While the expectations for next week’s meeting between the presidents Biden and Xi are not high, there are four points to watch, writes China analyst Ian Johnson at the website of the Council on Foreign Relations. Those are Taiwan, fentanyl, the Israel-Hamas war, and Climate actions.
In short, don’t expect huge breakthroughs. Gone are the days when presidents and premiers met Chinese leaders and came back with a briefcase full of business deals or other “deliverables.” And that’s not a bad thing. Those meetings were often empty, and many of the deals didn’t pan out—letters of intent to invest often languished, and China sometimes promised market access without delivering. Even though it’s easy to reject “empty talk,” it’s important that top leaders keep the channels of communication open.
Isn’t that true for all countries?
No, it matters more in dealing with China. The reason is that Beijing makes it hard for U.S. officials to understand who is advising Xi or what the decision-making channels are. Last year, Xi was appointed to an unprecedented third term as general secretary of the Chinese Communist Party, a position that essentially allows him to run China indefinitely. (Earlier this year, he got a third term as president, but this is an honorific title in the Chinese political system.) Now that he’s ended term limits and has this new third term, Xi is surrounded by people who owe their allegiance to him almost exclusively. Meanwhile, people of Xi’s age—he turned seventy earlier this year— have all retired. Also worrying is that China’s foreign and defense ministers both appear to have been sacked, and the heads of the military’s prestigious Rocket Force were also purged earlier this year, two rare examples of trouble at the top. The changes make it even harder to fathom who is running the show beyond Xi and his immediate circle of loyalists.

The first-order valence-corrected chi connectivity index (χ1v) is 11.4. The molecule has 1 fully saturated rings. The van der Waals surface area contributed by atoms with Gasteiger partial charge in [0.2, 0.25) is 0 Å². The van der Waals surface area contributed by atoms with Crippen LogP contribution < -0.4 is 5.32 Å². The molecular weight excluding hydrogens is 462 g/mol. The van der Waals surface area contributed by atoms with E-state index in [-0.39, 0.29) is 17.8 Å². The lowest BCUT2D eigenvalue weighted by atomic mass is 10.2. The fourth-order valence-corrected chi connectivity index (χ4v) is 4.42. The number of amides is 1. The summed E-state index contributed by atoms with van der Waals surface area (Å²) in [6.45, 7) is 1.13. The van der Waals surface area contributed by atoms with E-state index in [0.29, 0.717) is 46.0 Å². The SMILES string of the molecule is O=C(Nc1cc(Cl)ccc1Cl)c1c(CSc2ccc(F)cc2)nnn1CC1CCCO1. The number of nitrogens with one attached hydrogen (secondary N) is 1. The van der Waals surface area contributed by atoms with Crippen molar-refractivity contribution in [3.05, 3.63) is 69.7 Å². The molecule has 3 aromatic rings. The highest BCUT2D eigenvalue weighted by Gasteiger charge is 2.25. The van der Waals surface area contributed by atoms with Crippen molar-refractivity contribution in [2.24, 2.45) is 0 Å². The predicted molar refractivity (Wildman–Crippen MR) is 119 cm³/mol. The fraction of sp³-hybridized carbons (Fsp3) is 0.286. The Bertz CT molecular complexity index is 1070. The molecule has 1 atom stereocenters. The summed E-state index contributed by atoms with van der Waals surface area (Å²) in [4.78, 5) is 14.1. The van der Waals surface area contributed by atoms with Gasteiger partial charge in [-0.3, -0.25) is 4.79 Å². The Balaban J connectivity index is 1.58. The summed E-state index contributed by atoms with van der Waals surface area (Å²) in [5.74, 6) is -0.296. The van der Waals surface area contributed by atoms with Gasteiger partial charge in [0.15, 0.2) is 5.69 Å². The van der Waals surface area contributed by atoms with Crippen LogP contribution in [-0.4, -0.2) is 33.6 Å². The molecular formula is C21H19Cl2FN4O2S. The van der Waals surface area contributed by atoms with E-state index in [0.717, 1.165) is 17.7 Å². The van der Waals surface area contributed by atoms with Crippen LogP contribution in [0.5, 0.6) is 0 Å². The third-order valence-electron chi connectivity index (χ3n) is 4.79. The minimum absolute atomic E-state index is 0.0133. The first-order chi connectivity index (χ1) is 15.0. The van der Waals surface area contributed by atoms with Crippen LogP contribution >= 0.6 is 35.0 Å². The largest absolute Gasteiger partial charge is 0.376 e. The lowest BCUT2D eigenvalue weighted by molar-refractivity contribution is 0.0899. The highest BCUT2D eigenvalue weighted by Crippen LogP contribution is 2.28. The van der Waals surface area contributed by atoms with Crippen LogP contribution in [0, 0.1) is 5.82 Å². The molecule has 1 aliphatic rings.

So there’s a real possibility that Xi is surrounded by yes-men, who might not want to tell him bad news. In this context, it matters that the president of the United States can talk to him directly to explain why American perceptions of China are so negative and what the direct risks this could bring.
It’s not clear, for example, if Xi is directly aware of risky maneuvers by the Chinese military in recent weeks—notably, the buzzing of a U.S. bomber flying in international airspace. Decisions about such exercises are probably made by commanders on the ground, but they are based on guidelines issued by Beijing. Letting Xi know directly that these events are dangerous and potentially catastrophic could be useful.
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